The Chicago Cubs are having quite the 2015 season. The club's young core is becoming very popular and their success is bringing more people to the ballpark. That increase in attendance this season should lead to more money this winter, according to Gordon Wittenmyer of the Chicago-Sun Times.
The Cubs are on pace to increase home attendance by more than 275,000. Internal estimates conservatively value each paid admission as worth more than $75 in gross revenues – making that increase worth more than $20.6 million.
General manager Theo Epstein is still waiting to reap the benefits of the Cubs' new TV deal and in the meantime, will have to rely on attendance bumps and expiring contracts in order to have excess cash to spend. Cubs fans saw the effects of having extra money this past winter when they were able to sign Jon Lester to a six-year, $155 million contract.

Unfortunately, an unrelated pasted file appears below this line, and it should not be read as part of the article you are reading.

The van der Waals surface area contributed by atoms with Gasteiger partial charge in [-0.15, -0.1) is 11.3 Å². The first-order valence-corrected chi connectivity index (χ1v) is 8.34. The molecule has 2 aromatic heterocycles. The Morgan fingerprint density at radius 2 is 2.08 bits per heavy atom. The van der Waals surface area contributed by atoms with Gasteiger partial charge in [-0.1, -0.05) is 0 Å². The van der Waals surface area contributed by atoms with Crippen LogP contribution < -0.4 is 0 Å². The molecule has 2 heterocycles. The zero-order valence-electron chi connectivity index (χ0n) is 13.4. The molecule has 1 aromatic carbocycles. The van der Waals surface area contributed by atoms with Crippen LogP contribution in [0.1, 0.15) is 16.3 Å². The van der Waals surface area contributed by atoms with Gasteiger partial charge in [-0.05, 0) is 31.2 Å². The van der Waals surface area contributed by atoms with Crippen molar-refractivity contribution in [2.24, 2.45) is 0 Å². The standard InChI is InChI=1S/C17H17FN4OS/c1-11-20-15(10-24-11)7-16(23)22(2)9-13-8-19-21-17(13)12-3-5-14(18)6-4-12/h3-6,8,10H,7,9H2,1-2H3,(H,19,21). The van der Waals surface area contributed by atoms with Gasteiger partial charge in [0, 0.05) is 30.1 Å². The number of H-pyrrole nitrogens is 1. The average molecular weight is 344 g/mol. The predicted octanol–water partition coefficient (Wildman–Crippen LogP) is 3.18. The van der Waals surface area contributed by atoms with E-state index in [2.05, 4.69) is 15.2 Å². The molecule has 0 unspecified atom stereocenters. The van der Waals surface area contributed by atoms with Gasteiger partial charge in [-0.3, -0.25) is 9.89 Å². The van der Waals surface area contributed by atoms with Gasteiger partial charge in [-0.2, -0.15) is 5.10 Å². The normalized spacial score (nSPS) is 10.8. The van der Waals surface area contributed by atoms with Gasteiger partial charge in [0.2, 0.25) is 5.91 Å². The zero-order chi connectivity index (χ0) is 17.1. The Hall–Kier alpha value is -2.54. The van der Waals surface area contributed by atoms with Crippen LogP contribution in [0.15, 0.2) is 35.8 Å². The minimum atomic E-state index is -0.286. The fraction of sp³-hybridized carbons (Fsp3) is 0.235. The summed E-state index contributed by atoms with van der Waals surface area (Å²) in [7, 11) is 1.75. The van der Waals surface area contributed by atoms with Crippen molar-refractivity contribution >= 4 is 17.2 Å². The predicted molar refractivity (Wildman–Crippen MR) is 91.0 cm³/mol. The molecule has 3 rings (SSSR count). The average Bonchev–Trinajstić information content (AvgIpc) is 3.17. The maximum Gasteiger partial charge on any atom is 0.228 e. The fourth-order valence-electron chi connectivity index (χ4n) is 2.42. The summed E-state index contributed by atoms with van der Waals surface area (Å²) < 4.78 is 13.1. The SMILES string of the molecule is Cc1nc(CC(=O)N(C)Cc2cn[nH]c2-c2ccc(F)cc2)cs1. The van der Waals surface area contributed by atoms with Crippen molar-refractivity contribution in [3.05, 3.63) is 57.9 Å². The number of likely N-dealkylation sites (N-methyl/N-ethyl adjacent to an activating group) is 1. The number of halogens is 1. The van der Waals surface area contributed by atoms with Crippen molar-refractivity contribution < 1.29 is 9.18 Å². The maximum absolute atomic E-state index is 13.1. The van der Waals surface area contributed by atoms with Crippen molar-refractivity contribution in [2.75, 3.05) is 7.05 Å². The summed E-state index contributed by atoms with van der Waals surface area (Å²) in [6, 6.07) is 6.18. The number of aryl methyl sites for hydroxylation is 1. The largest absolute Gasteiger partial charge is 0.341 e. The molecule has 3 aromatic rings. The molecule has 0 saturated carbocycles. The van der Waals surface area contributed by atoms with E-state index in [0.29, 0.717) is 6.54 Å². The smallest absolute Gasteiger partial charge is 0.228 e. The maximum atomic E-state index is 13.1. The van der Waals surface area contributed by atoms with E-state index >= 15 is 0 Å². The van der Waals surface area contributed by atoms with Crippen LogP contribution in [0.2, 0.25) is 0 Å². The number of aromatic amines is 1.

At the end of the 2014 season, the Cubs had a payroll of $92 million. Combining expiring contracts with a payroll increase, the Cubs have a payroll of $120 million for this season.
They should have a similarly productive 2015 offseason, as they have players with expiring contracts, and they'll have more money due to the increase attendance as well as the revenue from their new scoreboard. An increase like that could see the Cubs be big players once again this winter.
They have been linked to David Price, mainly due to the Joe Maddon connection and their need for a starting pitcher. The Cubs could choose to unload all of their money in one shot, by signing a big name like Price or Zack Greinke, or spread it around on multiple areas of need.
Not all of that $20.6 million will be injected into the payroll, but enough will likely be for the Cubs so that they can explore multiple opportunities in the offseason. With the Cubs making drastic strides in 2015, and an incredibly young core of fantastic players, they'll be competitive for quite a while.